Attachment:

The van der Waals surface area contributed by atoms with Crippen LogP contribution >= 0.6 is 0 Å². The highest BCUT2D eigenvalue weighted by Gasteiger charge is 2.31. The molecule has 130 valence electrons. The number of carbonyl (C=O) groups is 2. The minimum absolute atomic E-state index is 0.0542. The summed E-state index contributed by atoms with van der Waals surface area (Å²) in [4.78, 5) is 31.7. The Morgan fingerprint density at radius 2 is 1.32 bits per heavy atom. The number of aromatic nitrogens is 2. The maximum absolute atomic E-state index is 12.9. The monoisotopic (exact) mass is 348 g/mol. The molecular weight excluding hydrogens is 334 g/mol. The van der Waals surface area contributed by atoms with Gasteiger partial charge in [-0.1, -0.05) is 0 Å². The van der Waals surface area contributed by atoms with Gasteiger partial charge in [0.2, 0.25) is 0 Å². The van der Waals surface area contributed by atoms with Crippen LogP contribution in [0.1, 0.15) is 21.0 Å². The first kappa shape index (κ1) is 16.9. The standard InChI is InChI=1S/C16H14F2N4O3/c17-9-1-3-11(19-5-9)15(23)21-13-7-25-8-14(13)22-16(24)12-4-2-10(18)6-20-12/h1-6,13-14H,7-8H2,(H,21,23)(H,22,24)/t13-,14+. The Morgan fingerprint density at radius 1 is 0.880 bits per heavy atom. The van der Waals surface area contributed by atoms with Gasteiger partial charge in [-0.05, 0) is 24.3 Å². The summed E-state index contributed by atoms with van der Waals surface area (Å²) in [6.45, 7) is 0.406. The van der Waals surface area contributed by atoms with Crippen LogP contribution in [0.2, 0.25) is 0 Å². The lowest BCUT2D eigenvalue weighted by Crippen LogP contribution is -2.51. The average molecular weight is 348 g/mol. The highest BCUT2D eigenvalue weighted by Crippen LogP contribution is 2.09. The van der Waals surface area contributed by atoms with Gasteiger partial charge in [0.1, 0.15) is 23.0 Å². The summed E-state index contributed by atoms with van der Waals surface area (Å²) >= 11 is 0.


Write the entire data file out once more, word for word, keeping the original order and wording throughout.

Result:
The van der Waals surface area contributed by atoms with Crippen LogP contribution >= 0.6 is 0 Å². The highest BCUT2D eigenvalue weighted by Gasteiger charge is 2.31. The molecule has 130 valence electrons. The number of carbonyl (C=O) groups is 2. The minimum absolute atomic E-state index is 0.0542. The summed E-state index contributed by atoms with van der Waals surface area (Å²) in [4.78, 5) is 31.7. The Morgan fingerprint density at radius 2 is 1.32 bits per heavy atom. The number of aromatic nitrogens is 2. The maximum absolute atomic E-state index is 12.9. The monoisotopic (exact) mass is 348 g/mol. The molecular weight excluding hydrogens is 334 g/mol. The van der Waals surface area contributed by atoms with Gasteiger partial charge in [-0.1, -0.05) is 0 Å². The van der Waals surface area contributed by atoms with Gasteiger partial charge in [0.2, 0.25) is 0 Å². The van der Waals surface area contributed by atoms with Crippen LogP contribution in [0.1, 0.15) is 21.0 Å². The first kappa shape index (κ1) is 16.9. The standard InChI is InChI=1S/C16H14F2N4O3/c17-9-1-3-11(19-5-9)15(23)21-13-7-25-8-14(13)22-16(24)12-4-2-10(18)6-20-12/h1-6,13-14H,7-8H2,(H,21,23)(H,22,24)/t13-,14+. The Morgan fingerprint density at radius 1 is 0.880 bits per heavy atom. The van der Waals surface area contributed by atoms with Gasteiger partial charge in [-0.05, 0) is 24.3 Å². The summed E-state index contributed by atoms with van der Waals surface area (Å²) in [6.45, 7) is 0.406. The van der Waals surface area contributed by atoms with Crippen LogP contribution in [0.2, 0.25) is 0 Å². The lowest BCUT2D eigenvalue weighted by Crippen LogP contribution is -2.51. The average molecular weight is 348 g/mol. The highest BCUT2D eigenvalue weighted by Crippen LogP contribution is 2.09. The van der Waals surface area contributed by atoms with Gasteiger partial charge in [0.1, 0.15) is 23.0 Å². The summed E-state index contributed by atoms with van der Waals surface area (Å²) >= 11 is 0.